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University of Manitoba study finds birds have changed their habits during COVID-19

A western meadowlark is seen in this file photo. Researchers from the University of Manitoba has found birds have changed their habits across North America during COVID-19 lockdowns. AP Photo/David Zalubowski

New research shows that roads and runways quieted by COVID-19 are filling with birdsong instead.

Scientists at the University of Manitoba have led a study that looked at how reduced travel related to the pandemic has affected birds from hawks to hummingbirds across North America.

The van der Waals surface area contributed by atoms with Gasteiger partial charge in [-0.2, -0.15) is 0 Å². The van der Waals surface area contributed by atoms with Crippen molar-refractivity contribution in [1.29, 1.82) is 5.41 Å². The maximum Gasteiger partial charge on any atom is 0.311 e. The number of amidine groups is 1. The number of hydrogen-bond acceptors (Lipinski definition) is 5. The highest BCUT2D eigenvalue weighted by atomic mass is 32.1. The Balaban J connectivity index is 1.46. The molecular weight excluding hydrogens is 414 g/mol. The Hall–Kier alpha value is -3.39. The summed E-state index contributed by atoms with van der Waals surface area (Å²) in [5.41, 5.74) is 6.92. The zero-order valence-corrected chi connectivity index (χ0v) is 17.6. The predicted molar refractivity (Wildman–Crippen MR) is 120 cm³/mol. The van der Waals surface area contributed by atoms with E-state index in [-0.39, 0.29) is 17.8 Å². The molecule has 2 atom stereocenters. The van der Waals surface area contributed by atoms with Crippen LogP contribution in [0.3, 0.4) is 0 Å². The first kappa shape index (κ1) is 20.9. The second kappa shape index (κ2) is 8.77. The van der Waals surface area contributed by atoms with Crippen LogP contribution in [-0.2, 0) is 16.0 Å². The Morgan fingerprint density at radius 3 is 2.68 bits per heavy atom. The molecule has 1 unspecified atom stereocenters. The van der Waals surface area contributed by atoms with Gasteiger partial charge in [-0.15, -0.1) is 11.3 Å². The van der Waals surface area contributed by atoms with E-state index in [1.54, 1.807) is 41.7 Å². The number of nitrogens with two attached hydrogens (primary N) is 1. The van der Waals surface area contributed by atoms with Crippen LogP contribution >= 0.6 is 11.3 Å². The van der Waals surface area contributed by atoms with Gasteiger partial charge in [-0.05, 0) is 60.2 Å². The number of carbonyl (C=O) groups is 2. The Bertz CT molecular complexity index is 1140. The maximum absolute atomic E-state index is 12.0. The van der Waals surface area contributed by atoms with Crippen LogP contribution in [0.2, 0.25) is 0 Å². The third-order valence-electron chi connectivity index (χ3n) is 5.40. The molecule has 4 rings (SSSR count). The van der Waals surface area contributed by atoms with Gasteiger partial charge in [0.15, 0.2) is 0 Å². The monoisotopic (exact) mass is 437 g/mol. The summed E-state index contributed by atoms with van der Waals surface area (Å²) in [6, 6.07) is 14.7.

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They drew on millions of sightings posted on eBird, a popular citizen science site where bird lovers share what they’ve seen.

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Lead author Nicola Koper says that 80 per cent of the 82 different bird species they looked at changed their behaviour around roads and airports where lockdowns or other measures were in place.

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Sightings of almost all birds went up where restrictions had been imposed.

Koper says the findings suggest cities could be more bird-friendly with less traffic and disturbance from human transportation.

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